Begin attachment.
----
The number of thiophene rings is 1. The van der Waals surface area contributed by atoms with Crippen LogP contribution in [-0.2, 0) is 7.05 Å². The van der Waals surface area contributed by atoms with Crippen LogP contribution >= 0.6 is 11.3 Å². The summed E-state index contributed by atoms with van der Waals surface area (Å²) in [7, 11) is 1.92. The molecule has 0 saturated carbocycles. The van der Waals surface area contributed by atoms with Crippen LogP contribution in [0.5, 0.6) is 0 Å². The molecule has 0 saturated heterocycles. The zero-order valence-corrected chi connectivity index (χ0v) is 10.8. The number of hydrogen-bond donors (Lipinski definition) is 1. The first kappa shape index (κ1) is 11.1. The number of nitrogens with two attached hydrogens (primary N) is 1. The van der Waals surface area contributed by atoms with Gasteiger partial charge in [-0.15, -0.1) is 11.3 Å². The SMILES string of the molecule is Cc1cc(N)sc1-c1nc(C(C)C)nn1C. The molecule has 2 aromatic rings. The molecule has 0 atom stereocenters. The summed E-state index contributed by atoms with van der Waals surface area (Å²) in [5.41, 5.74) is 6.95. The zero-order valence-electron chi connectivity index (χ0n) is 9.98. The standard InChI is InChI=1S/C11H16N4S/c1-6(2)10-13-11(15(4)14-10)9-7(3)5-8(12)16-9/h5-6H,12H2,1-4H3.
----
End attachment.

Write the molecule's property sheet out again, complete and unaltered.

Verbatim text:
The number of thiophene rings is 1. The van der Waals surface area contributed by atoms with Crippen LogP contribution in [-0.2, 0) is 7.05 Å². The van der Waals surface area contributed by atoms with Crippen LogP contribution >= 0.6 is 11.3 Å². The summed E-state index contributed by atoms with van der Waals surface area (Å²) in [7, 11) is 1.92. The molecule has 0 saturated carbocycles. The van der Waals surface area contributed by atoms with Crippen LogP contribution in [0.5, 0.6) is 0 Å². The molecule has 0 saturated heterocycles. The zero-order valence-corrected chi connectivity index (χ0v) is 10.8. The number of hydrogen-bond donors (Lipinski definition) is 1. The first kappa shape index (κ1) is 11.1. The number of nitrogens with two attached hydrogens (primary N) is 1. The van der Waals surface area contributed by atoms with Gasteiger partial charge in [-0.15, -0.1) is 11.3 Å². The SMILES string of the molecule is Cc1cc(N)sc1-c1nc(C(C)C)nn1C. The molecule has 2 aromatic rings. The molecule has 0 atom stereocenters. The summed E-state index contributed by atoms with van der Waals surface area (Å²) in [5.41, 5.74) is 6.95. The zero-order valence-electron chi connectivity index (χ0n) is 9.98. The standard InChI is InChI=1S/C11H16N4S/c1-6(2)10-13-11(15(4)14-10)9-7(3)5-8(12)16-9/h5-6H,12H2,1-4H3.